Sun Valley History: The Reindeer of Sun Valley

 

The Sun Valley reindeer forage for food by Trail Creek in 1937.

You know Dasher and Dancer and Prancer and Vixen, Comet and Cupid and Donner and Blitzen … but do you recall? Streamer, Liner, Clipper, Saint and Nick? Probably not. Their’s was a short and unhappy life in Sun Valley, as the resort’s first and only reindeer herd.

It was 1937, and in anticipation of Sun Valley’s second ever Christmas, marketing genius Steve Hannagan, the man who gave Sun Valley its name, convinced resort owner Averell Harriman that a herd of reindeer was an essential ingredient for a picture perfect Sun Valley Christmas. Hannagan tasked Andres Bango, a Laplandar whose father had brought the first reindeer from Siberia to Alaska in 1898, to round up 13 of the beasts from the tundras of Teller, Alaska and escort them by boat, plane and train to the heart of Idaho. Newspaper reports from the day indicate that Harriman and Hannagan had hopes this group may be the nucleus of a permanent stand of reindeer in the Sawtooths.

Once arrived in Sun Valley, the beasts were fitted with special harnesses and sleighs for ferrying guests from the railroad to the resort and, most importantly, to pull Santa’s sleigh. However, while every comfort was afforded the reindeer – including a special barn built just for them – Dasher, Dancer, Prancer, Vixen, Comet, Cupid, Donner, Blitzen, Streamer, Liner, Clipper, Saint and Nick had a difficult transition to life in Idaho. Reindeer are the only domesticated deer in the world (in the wild they are known as caribou), and in general they are  easy to domesticate, being naturally docile with a trusting disposition. But the 13 reindeer that ended up in Sun Valley were not so cooperative. They did not take kindly to being required to abandon their usual diet of tundra moss in favor of the more readily available alfalfa and by all accounts arrived from Alaska on the verge of starvation. A train load of moss was quickly dispatched from their homeland, but before it arrived the creatures had made the switch to alfalfa, refusing to return to their native diet.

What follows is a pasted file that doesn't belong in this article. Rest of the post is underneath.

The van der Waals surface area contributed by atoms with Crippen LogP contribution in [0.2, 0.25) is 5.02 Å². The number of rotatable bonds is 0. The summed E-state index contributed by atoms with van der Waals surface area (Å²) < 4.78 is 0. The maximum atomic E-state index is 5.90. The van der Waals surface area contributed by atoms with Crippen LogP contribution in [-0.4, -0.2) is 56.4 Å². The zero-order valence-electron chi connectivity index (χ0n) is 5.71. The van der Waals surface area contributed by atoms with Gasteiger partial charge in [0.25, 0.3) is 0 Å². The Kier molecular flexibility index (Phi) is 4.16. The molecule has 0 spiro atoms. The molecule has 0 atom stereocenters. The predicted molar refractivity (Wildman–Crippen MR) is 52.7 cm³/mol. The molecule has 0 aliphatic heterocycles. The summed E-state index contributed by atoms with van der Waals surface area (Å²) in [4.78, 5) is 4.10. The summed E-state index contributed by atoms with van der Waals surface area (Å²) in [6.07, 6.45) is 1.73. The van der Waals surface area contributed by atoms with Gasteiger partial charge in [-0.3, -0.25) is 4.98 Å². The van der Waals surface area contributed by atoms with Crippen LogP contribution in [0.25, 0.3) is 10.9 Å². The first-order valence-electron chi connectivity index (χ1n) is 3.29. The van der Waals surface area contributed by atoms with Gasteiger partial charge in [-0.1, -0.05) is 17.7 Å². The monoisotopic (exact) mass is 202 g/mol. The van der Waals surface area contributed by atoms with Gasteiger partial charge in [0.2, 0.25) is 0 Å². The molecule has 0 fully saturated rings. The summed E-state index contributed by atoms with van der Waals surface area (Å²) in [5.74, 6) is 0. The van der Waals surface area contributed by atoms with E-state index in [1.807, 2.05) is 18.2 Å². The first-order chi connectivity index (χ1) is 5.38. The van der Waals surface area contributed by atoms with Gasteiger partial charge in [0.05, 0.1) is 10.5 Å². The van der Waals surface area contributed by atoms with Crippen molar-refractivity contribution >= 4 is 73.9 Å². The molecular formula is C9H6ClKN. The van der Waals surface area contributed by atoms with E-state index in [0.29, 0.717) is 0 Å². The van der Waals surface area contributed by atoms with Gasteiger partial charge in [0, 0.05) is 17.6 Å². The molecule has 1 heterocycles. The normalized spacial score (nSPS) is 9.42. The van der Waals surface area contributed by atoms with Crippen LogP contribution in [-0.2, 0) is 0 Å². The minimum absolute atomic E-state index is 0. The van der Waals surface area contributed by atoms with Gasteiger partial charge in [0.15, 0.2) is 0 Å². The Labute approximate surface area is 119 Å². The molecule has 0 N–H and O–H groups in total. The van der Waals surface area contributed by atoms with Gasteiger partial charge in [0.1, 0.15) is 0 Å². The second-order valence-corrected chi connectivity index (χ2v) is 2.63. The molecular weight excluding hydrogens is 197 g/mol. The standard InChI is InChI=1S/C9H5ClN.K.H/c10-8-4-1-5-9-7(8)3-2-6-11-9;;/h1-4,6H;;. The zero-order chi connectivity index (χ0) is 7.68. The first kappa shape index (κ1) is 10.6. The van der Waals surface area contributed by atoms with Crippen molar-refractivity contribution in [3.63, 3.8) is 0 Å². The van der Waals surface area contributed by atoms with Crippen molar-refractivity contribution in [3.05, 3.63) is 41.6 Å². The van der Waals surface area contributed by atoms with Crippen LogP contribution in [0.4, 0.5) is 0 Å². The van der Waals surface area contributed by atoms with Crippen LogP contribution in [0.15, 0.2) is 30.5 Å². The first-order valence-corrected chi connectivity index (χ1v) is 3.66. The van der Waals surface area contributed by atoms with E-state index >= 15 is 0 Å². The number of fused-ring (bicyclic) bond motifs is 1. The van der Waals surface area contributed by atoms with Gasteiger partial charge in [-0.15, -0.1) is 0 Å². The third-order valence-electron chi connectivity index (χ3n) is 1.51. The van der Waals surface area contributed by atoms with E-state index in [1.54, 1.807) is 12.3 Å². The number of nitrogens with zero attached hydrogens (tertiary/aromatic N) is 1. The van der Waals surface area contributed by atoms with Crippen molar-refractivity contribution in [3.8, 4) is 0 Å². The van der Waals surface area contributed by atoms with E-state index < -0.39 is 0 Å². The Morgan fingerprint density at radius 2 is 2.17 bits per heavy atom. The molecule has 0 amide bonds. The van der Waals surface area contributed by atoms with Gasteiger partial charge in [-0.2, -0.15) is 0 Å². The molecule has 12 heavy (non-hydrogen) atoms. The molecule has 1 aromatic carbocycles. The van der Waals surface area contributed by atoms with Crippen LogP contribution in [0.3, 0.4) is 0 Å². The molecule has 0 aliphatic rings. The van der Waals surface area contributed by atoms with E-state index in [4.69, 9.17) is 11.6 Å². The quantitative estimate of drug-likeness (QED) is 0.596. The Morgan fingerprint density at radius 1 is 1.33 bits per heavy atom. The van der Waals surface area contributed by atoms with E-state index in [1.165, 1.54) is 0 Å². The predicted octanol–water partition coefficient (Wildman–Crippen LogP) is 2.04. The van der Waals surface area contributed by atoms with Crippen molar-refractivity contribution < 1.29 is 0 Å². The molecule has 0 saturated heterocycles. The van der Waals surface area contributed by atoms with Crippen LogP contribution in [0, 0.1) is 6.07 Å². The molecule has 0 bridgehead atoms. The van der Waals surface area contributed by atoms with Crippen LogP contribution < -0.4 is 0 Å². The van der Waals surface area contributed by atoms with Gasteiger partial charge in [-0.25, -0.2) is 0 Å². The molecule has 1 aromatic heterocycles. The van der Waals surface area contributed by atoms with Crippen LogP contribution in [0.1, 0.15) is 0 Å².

By this point, the baker’s dozen were a nervous and ill-tempered bunch and when Bango hitched them up to a sleigh he couldn’t control them. To keep them running away or attacking passengers he had to hold their antlers until the sleigh was loaded and then release them and leap into the driver’s seat. According to his biographer Rudy Abramson, Harriman witnessed the creatures’ cantankerous nature first hand during the 1937 lighting of the Christmas tree. Santa Claus was delivered to the Lodge on his sleigh, but as soon as he stepped down, the reindeer charged at the jolly red man. The sight of a terrified Santa being pursued by angry reindeer in front of all his high-profile guests was enough for Harriman, and the reindeer were banished from Sun Valley.

Sun Valley's reindeer herd was replaced by this less aggressive breed.

But what became of the Sun Valley reindeer? While there is no record of exactly what happened to them, today caribou do exist in Idaho, although they are one of the most critically endangered mammals in the country. The last herd of Woodland Caribou in America lives in Selkirk Mountains of northern Idaho, eastern Washington and southern British Columbia and numbers just 34. It’s nice to think that maybe, just maybe, Streamer, Liner, Clipper, Saint and Nick led their brethren to the cooler, wetter climes of northern Idaho, where they lived out their lives as wild caribou. Perhaps, 75 years on, their descendants are still roaming that land.

Happy Holidays!

Jennifer Tuohy

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